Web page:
I teach using pictures. Why? Because that's how I learned about hitting and it's how I familiarized my first client, Andres Torres of the Giants, with what the best hitters (actually) do.
When I was coaching at HSSU in 2017, most of the other assistant coaches, and the bench coach in particular, didn't agree with what I was teaching about hitting and how I was teaching it.
This was despite the fact that the team's batting average was .398 going into conference play.
Frustrated with the situation, I took a few days off to go to down Florida to catch some spring training games and get away from the nonsense. When I returned, I found that all of the pictures I had put up and used to talk hitting with the guys had either been thrown in the trash or dumped on the floor and were lying under the benches.
Things then came to a head when I found that the bench coach had changed everything about how we taught hitting during my absence.
When I explained to him that what I taught was based on what I saw in photos and videos of the best major leaguers, he replied, "Why would you teach them to hit like minor leaguers? These guys aren't minor leaguers." He then said something even more interested; something I believe reflected that the problem lay with him, not the players.
"You're just confusing them with your pictures."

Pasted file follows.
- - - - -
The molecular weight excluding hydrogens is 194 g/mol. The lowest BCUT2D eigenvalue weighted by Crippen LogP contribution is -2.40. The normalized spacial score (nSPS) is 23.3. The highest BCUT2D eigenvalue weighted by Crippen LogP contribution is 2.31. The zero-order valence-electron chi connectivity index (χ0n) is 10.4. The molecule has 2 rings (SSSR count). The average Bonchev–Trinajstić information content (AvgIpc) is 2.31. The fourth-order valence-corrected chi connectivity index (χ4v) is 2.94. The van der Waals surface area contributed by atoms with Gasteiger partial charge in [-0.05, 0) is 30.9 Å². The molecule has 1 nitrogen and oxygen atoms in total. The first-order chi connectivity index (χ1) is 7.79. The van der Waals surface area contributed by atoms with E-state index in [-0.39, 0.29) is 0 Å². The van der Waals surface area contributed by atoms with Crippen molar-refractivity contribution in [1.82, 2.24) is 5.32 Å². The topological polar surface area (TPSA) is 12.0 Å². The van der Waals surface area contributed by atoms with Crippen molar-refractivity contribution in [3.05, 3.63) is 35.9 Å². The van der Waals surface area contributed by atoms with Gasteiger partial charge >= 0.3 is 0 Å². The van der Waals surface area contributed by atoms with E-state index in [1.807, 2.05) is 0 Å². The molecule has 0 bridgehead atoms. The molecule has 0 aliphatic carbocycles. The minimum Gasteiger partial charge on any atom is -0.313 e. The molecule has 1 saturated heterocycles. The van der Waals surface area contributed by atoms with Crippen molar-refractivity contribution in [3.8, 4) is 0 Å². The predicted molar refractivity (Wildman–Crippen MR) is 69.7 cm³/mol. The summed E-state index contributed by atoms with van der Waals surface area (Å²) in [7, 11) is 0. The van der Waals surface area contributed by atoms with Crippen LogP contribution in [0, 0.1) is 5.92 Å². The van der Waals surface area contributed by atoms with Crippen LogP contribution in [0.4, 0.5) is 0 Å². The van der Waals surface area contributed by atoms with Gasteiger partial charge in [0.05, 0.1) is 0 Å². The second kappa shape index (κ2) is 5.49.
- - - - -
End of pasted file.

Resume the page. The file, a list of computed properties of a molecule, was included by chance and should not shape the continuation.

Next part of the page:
I tried to use this as a lesson to the guys to be careful who they listen to, but I ended up easing my out of HSSU because I was a VAC and it simply wasn't worth the hassle, especially if someone was going to confuse the hitters by contradicting everything I said and tainting the team's results.
Very Important Pictures
I bring this up not to bash the bench coach -- if I wanted to bash him, I'd name him -- but to point out a still-prevalent problem.
Too many people still cling to and teach things that are out of touch with reality.
They aren't what the best hitters (actually) do.
My change of what I taught was easy. I had no investment in what I was taught, and what I was taught simply didn't work, so I had no problem admitting that and changing my views.
I know it's harder for you, but it's no less important.
You can keep teaching what you were taught and what you've always taught. That's what most people do because it's hard to change and it can be painful to realize that you don't know anything.
However, if you want to take yourself and your team or program to new heights, you have to open your eyes and see what the pictures are trying to tell you, no matter how scary that can be.
You owe it to your players.
And to yourself.